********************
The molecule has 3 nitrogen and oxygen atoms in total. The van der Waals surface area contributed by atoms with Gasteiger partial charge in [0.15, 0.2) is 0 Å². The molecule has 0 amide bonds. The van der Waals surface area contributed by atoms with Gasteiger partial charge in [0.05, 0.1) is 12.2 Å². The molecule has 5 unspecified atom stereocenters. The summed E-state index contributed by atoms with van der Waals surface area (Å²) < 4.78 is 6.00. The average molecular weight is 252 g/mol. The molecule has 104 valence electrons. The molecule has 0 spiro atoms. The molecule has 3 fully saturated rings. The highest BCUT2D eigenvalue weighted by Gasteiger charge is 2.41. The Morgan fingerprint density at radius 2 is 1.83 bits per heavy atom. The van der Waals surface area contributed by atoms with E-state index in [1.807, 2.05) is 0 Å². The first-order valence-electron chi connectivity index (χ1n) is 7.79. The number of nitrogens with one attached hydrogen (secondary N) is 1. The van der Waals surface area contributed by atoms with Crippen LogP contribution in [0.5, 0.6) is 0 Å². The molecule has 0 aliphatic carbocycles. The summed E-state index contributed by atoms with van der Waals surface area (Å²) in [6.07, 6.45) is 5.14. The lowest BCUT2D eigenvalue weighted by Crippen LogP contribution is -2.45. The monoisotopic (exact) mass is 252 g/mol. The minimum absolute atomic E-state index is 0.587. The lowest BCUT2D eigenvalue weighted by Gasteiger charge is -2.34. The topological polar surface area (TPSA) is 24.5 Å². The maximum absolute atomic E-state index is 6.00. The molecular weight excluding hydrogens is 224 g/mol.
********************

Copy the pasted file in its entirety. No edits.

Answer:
The molecule has 3 nitrogen and oxygen atoms in total. The van der Waals surface area contributed by atoms with Gasteiger partial charge in [0.15, 0.2) is 0 Å². The molecule has 0 amide bonds. The van der Waals surface area contributed by atoms with Gasteiger partial charge in [0.05, 0.1) is 12.2 Å². The molecule has 5 unspecified atom stereocenters. The summed E-state index contributed by atoms with van der Waals surface area (Å²) < 4.78 is 6.00. The average molecular weight is 252 g/mol. The molecule has 104 valence electrons. The molecule has 0 spiro atoms. The molecule has 3 fully saturated rings. The highest BCUT2D eigenvalue weighted by Gasteiger charge is 2.41. The Morgan fingerprint density at radius 2 is 1.83 bits per heavy atom. The van der Waals surface area contributed by atoms with E-state index in [1.807, 2.05) is 0 Å². The first-order valence-electron chi connectivity index (χ1n) is 7.79. The number of nitrogens with one attached hydrogen (secondary N) is 1. The van der Waals surface area contributed by atoms with Crippen LogP contribution in [0.5, 0.6) is 0 Å². The molecule has 0 aliphatic carbocycles. The summed E-state index contributed by atoms with van der Waals surface area (Å²) in [6.07, 6.45) is 5.14. The lowest BCUT2D eigenvalue weighted by Crippen LogP contribution is -2.45. The monoisotopic (exact) mass is 252 g/mol. The minimum absolute atomic E-state index is 0.587. The lowest BCUT2D eigenvalue weighted by Gasteiger charge is -2.34. The topological polar surface area (TPSA) is 24.5 Å². The maximum absolute atomic E-state index is 6.00. The molecular weight excluding hydrogens is 224 g/mol.